Q: Are severe eye pain and elevated intraocular pressure (IOP) common side effects of a Visian implantable collamer lens (ICL) procedure? 

A: The Visian ICL (Staar Surgical) is a flexible phakic IOL made from a biocompatible collagen copolymer that is placed in the ciliary sulcus behind the iris and in front of the natural lens. FDA-approved to correct myopia ranging from -3D to -20D in non-presbyopic adults, the collamer lens is a refractive option for patients looking for an alternative to LASIK or PRK. On average, the out-of-pocket cost is $3,500 per eye.

 “One of the most important considerations in ICL selection is the size of the lens relative to the sulcus diameter,” says Linh Hong, OD, an optometric resident at SouthEast Eye Specialists in Chattanooga, Tenn. “A lens that is too long will increase anterior vaulting. Too much vault will crowd the angle, and too little vault can result in anterior subcapsular opacification. Because of the proximity of the optics to the pupil, peripheral iridotomies (PI) are made a week prior to ICL implantation to prevent pupillary block.” Ideally, the ICL vault will be between 250µm and 750µm, or approximately 100% of the corneal thickness.

Pupillary block and acute angle closure are two uncommon but possible side effects of ICL implantation, says Dr. Hong. Peripheral iridotomy obstruction can occur with healing, blood clot formation or the presence of an undersized ICL. For this reason, experts recommend performing two PIs, in case one becomes occluded or non-functional.2 Acute angle closure can be caused by an oversized ICL, which results in excessive anterior vaulting.2 Excessive vault pushes the iris forward, which leads to appositional closure of the angle, Dr. Hong says. If the PIs are patent, this is likely the cause.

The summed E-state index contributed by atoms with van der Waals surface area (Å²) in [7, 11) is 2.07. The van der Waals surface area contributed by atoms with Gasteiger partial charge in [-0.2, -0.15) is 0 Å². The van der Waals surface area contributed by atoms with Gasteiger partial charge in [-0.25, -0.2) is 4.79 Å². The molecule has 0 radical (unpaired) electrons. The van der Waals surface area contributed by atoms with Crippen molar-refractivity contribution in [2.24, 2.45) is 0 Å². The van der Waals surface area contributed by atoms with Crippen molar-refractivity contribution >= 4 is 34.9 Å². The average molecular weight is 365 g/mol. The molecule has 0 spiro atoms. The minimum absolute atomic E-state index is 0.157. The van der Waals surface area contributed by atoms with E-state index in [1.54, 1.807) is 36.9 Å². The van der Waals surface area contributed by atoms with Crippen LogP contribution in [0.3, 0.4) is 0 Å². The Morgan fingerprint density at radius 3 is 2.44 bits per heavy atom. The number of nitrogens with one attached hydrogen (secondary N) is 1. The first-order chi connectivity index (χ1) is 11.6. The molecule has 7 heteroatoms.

Pupil block and narrow angle shown in a patient’s left eye on OCT.

Dr. Hong describes a recent case: a 24-year-old Caucasian female patient presented complaining of severe eye pain, with a history of a Visian ICL implanted nine days prior. The patient’s IOP at the time of the visit was 46mm Hg. Both eyes were implanted, with IOLs displaying excessive anterior vaulting (300% OD, 500% OS). The patient had patent PIs at 11:00 in the right eye and at 1:00 in the left. OCT imaging confirmed that both eyes showed pupillary block, and the left eye demonstrated severe angle narrowing. 

The patient was treated initially with 250mg of Diamox (acetazolamide, Duramed Pharmaceuticals) and one drop of Lumigan (bimatoprost ophthalmic solution 0.01%, Allergan) and Combigan (brimonidine tartrate/timolol maleate ophthalmic solution 0.02%/0.05%, Allergan) to reduce IOP to 38mm Hg. Attending doctors achieved further reduction in IOP to 15mm Hg using compression pressure with a four-mirror gonio lens. The posterior force of the gonio lens mechanically opened the iridocorneal angle, resulting in rapid lowering of IOP. 

The patient was instructed to continue using Lumigan QHS OS, Combigan BID OS, and Diamox Sequels 500mg (acetazolamide ER, Duramed Pharmaceuticals) PO BID in addition to her postsurgical drops, until a follow-up could be scheduled in four days with her surgeon. The surgeon agreed with the proposed treatment plan, and scheduled an ICL exchange with a shorter lens upon her return. 

1. Chun YS, Park IK, Lee HI, et al. Iris and trabecular meshwork pigment changes after posterior chamber phakic intraocular lens implantation. J Cataract Refract Surg. 2006 Sep;32(9):1452-8.
2. Choi KH, Chung SE, Chung TY, Chung ES. Ultrasound biomicroscopy for determining visian implantable contact lens length in phakic IOL implantation. J Refract Surg. 2007. Apr;23(4):362-7.